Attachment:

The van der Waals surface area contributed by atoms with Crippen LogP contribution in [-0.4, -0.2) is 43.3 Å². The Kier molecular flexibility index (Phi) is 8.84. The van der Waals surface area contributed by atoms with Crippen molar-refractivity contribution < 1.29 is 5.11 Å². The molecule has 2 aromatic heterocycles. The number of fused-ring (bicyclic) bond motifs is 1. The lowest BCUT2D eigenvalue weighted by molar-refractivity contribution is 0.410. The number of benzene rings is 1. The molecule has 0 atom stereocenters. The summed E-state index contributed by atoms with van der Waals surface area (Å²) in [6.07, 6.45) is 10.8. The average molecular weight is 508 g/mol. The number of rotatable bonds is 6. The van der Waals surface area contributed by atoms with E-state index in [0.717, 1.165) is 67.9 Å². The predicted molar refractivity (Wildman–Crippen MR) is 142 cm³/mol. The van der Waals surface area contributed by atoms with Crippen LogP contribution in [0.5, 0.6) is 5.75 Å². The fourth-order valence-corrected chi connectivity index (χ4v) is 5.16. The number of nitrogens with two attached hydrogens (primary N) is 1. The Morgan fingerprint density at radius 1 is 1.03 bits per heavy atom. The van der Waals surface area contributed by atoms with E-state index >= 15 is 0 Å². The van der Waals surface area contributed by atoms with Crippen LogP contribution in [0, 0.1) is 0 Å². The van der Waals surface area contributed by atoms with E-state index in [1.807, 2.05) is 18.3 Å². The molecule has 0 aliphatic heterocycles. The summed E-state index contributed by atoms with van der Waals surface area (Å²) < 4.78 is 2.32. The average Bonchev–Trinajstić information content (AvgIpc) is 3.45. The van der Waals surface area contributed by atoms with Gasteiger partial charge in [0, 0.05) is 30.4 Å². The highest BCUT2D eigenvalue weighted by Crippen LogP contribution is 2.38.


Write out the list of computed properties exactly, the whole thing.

The van der Waals surface area contributed by atoms with Crippen LogP contribution in [-0.4, -0.2) is 43.3 Å². The Kier molecular flexibility index (Phi) is 8.84. The van der Waals surface area contributed by atoms with Crippen molar-refractivity contribution < 1.29 is 5.11 Å². The molecule has 2 aromatic heterocycles. The number of fused-ring (bicyclic) bond motifs is 1. The lowest BCUT2D eigenvalue weighted by molar-refractivity contribution is 0.410. The number of benzene rings is 1. The molecule has 0 atom stereocenters. The summed E-state index contributed by atoms with van der Waals surface area (Å²) in [6.07, 6.45) is 10.8. The average molecular weight is 508 g/mol. The number of rotatable bonds is 6. The van der Waals surface area contributed by atoms with E-state index in [0.717, 1.165) is 67.9 Å². The predicted molar refractivity (Wildman–Crippen MR) is 142 cm³/mol. The van der Waals surface area contributed by atoms with Crippen LogP contribution in [0.5, 0.6) is 5.75 Å². The fourth-order valence-corrected chi connectivity index (χ4v) is 5.16. The number of nitrogens with two attached hydrogens (primary N) is 1. The Morgan fingerprint density at radius 1 is 1.03 bits per heavy atom. The van der Waals surface area contributed by atoms with E-state index >= 15 is 0 Å². The van der Waals surface area contributed by atoms with Crippen LogP contribution in [0, 0.1) is 0 Å². The van der Waals surface area contributed by atoms with E-state index in [1.807, 2.05) is 18.3 Å². The molecule has 0 aliphatic heterocycles. The summed E-state index contributed by atoms with van der Waals surface area (Å²) < 4.78 is 2.32. The average Bonchev–Trinajstić information content (AvgIpc) is 3.45. The van der Waals surface area contributed by atoms with Gasteiger partial charge in [0, 0.05) is 30.4 Å². The highest BCUT2D eigenvalue weighted by Crippen LogP contribution is 2.38.